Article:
Water Management

Someone getting water from a water fountain

Water is one of our most precious resources and must be valued and managed wisely. Water is essential to our daily life and public health. We must preserve New York’s water from contamination, the risks of aging infrastructure, and the impacts of climate change.

Drinking Water

The New York City DEP operates one of the most complex water and wastewater systems in the world. It manages a network of 19 reservoirs and three controlled lakes that cover approximately 2,000 square miles of watershed land as far as 125 miles upstate. The City’s drinking water system is the largest unfiltered water supply in the world, delivering approximately one billion gallons of high-quality drinking water each day to nine million New Yorkers.

The Mayor’s Office of Sustainability co-leads the water fountain and bottle refiller task force along with DEP and six other participating City agencies and offices. The goal of the task force is to install or repair 500 new water fountains and bottle refillers in areas underserved by public drinking water access, by 2025. Not only will this bring high-quality drinking water to more New Yorkers, but it will also cut down on single-use plastic water bottles which generate an enormous amount of waste and often wind up in our watershed as pollution. Today New Yorkers go through 800 million plastic bottles per year; we aim to dramatically reduce this number through the GreeNYC BYO campaign which asks New Yorkers to take the BYO pledge to use reusable water bottles, and by bringing water bottle refillers to parks and other public spaces in all five boroughs.

Water Infrastructure

New York City has approximately 7,000 miles of water mains and over 7,500 miles of sewer mains that incur substantial maintenance, replacement, and management costs. Fourteen large municipal WWTPs treat an average of 1.3 billion gallons of wastewater every day. To safeguard this invaluable natural resource and more efficiently deliver critical water services, the City has adopted a holistic approach to water management. This is anchored in an understanding of local water cycles and an appreciation for the contributions of smaller-scale, decentralized projects aimed at optimizing the performance of existing large-scale systems.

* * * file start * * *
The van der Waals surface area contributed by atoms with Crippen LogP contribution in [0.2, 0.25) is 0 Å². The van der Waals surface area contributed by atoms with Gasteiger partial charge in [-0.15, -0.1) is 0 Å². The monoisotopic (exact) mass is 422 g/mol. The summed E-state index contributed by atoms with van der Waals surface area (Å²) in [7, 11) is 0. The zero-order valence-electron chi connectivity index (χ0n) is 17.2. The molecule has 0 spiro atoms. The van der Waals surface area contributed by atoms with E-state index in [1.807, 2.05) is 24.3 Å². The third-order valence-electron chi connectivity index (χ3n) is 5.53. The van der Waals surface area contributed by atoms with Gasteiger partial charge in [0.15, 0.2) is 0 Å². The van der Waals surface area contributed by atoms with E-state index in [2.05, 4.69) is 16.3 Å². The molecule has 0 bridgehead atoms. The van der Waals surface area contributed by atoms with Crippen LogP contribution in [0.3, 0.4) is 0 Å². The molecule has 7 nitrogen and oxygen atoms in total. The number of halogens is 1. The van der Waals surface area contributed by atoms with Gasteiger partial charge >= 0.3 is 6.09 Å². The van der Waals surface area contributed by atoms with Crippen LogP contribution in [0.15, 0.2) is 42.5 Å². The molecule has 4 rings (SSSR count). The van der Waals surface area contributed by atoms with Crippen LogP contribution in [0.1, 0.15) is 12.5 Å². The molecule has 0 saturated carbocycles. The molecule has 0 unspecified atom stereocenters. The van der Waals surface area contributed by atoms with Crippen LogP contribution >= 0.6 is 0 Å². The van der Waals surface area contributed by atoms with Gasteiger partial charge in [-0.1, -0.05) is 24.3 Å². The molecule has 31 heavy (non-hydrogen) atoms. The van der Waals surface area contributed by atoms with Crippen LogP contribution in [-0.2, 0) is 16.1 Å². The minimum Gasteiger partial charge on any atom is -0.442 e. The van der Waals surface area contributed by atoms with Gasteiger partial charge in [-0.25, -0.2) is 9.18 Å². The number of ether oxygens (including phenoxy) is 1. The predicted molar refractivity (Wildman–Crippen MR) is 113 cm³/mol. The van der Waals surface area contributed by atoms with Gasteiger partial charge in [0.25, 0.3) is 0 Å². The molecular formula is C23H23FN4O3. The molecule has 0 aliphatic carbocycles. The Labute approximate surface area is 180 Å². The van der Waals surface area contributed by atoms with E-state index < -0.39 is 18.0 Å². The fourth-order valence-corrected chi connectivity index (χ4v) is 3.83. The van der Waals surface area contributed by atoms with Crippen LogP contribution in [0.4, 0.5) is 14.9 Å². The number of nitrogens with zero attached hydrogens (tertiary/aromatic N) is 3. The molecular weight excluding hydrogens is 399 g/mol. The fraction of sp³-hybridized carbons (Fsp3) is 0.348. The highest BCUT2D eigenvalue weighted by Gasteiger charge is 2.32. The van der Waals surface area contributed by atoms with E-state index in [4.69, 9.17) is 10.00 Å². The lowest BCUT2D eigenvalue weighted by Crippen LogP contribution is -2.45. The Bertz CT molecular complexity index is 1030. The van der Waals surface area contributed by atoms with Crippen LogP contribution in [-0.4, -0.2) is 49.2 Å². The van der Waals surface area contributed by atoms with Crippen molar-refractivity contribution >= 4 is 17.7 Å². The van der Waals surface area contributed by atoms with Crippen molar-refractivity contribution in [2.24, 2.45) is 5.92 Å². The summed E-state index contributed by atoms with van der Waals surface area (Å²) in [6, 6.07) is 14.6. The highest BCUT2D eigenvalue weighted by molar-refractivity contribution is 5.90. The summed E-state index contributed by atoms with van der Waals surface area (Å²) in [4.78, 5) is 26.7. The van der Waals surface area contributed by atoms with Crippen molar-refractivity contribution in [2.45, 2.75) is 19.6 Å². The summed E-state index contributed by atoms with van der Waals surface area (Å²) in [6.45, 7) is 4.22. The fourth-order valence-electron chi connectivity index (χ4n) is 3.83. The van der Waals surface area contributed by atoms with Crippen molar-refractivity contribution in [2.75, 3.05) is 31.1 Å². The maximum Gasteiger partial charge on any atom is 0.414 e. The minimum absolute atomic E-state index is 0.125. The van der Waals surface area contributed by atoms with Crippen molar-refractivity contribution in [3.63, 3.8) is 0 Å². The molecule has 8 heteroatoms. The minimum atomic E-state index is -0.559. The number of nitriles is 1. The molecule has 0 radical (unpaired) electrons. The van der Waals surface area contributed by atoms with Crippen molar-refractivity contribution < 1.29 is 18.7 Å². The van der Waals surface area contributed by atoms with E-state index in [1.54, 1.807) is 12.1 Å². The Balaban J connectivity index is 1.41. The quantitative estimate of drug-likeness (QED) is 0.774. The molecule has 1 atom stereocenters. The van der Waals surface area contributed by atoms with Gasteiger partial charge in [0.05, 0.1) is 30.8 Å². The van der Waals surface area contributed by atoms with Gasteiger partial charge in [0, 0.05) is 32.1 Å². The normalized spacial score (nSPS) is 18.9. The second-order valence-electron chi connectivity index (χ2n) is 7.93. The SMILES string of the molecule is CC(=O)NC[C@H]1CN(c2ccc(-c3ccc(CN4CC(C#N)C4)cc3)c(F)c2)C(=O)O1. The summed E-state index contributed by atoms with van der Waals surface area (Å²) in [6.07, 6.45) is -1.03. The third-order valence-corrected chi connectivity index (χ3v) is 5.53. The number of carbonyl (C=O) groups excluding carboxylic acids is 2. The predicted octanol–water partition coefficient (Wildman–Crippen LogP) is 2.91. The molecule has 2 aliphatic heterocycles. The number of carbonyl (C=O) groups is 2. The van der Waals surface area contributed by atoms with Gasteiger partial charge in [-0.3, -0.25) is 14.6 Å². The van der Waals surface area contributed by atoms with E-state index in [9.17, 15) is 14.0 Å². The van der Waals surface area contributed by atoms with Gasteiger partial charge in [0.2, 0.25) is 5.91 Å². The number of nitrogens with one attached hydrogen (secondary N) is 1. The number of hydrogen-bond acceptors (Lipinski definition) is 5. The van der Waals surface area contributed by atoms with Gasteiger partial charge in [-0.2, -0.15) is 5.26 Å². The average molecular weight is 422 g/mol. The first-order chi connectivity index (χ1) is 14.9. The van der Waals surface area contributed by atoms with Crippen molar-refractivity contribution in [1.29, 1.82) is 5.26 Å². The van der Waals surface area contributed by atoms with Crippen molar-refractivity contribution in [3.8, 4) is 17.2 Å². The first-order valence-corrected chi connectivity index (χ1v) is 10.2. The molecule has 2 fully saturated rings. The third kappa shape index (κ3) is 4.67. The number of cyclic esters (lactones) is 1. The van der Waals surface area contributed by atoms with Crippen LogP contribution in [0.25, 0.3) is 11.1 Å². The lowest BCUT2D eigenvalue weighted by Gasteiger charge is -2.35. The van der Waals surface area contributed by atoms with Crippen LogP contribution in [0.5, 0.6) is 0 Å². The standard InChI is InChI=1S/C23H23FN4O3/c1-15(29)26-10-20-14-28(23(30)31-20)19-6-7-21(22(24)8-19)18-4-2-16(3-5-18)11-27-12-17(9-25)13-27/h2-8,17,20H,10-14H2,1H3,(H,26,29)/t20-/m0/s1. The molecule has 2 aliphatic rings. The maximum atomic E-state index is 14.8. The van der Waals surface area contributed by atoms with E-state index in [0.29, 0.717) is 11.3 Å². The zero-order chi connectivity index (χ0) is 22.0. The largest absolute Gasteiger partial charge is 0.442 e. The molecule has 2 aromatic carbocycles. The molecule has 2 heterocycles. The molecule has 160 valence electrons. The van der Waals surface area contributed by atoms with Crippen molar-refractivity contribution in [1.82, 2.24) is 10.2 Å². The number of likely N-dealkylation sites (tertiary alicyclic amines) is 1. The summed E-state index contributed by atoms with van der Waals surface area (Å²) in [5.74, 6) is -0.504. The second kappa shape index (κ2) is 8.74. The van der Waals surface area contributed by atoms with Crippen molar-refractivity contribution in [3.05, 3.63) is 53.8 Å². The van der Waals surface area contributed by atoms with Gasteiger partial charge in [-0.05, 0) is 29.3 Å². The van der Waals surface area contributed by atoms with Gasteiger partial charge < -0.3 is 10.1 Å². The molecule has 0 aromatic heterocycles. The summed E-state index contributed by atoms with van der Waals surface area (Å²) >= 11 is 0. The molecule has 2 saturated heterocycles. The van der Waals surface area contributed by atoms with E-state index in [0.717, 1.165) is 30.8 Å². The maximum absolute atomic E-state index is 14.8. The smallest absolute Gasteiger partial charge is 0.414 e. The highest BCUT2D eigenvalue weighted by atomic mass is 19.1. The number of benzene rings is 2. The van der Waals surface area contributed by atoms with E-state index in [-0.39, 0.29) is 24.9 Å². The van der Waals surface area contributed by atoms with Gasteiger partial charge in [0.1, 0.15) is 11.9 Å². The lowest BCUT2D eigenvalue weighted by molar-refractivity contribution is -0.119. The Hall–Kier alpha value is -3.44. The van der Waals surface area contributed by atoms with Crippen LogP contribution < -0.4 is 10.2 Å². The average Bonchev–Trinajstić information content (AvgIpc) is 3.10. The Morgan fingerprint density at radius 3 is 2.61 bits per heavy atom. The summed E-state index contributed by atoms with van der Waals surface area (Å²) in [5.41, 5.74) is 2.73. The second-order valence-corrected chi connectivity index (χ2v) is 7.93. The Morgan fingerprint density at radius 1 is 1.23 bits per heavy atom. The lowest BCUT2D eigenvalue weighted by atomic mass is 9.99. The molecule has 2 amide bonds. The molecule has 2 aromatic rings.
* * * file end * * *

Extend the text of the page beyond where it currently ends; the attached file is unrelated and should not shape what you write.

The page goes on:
For example, the City has spent approximately $1.7 billion since the 1990s in watershed protection. These investments have helped protect our natural resources and ensure high-quality affordable drinking water, while also avoiding the need for an estimated $10 billion new filtration plant. Similarly, instead of exclusively relying on expensive, energy-intensive traditional engineering controls to capture storm-water runoff, the City has adopted a Green Infrastructure program to construct and maintain curbside gardens—also known as bioswales and storm-water green-streets—and has promoted other green infrastructure such as permeable paving, which absorbs storm-water before it enters the sewage system.

Delivering high-quality drinking water, wastewater services, and storm-water management to residents of New York City requires substantial capital and operating investments. The City has been tracking and analyzing trends in population, water consumption, waterfront use, and changing environmental conditions. Although the cost of New York City’s water and wastewater services is below the national average, the cost of safeguarding drinking water quality and managing storm-water is likely to increase. This is particularly hard to bear for low-income homeowners and providers of affordable housing. In order to balance the goals of investment and equity going forward, DEP will continue to develop rates that support policy goals, and will invest in the technology to support innovative fee structures.

The City will update the water and wastewater billing system, and evaluate its financial framework to ensure we have a sustainable financial model. We will continue to manage the city’s drinking water supply to maintain its world-renowned drinking water quality. In addition, the City will manage its wastewater treatment, storm-water management, and drainage systems to improve the quality of our local waterways and beaches, as well as ensure every neighborhood receives a high level of infrastructure services.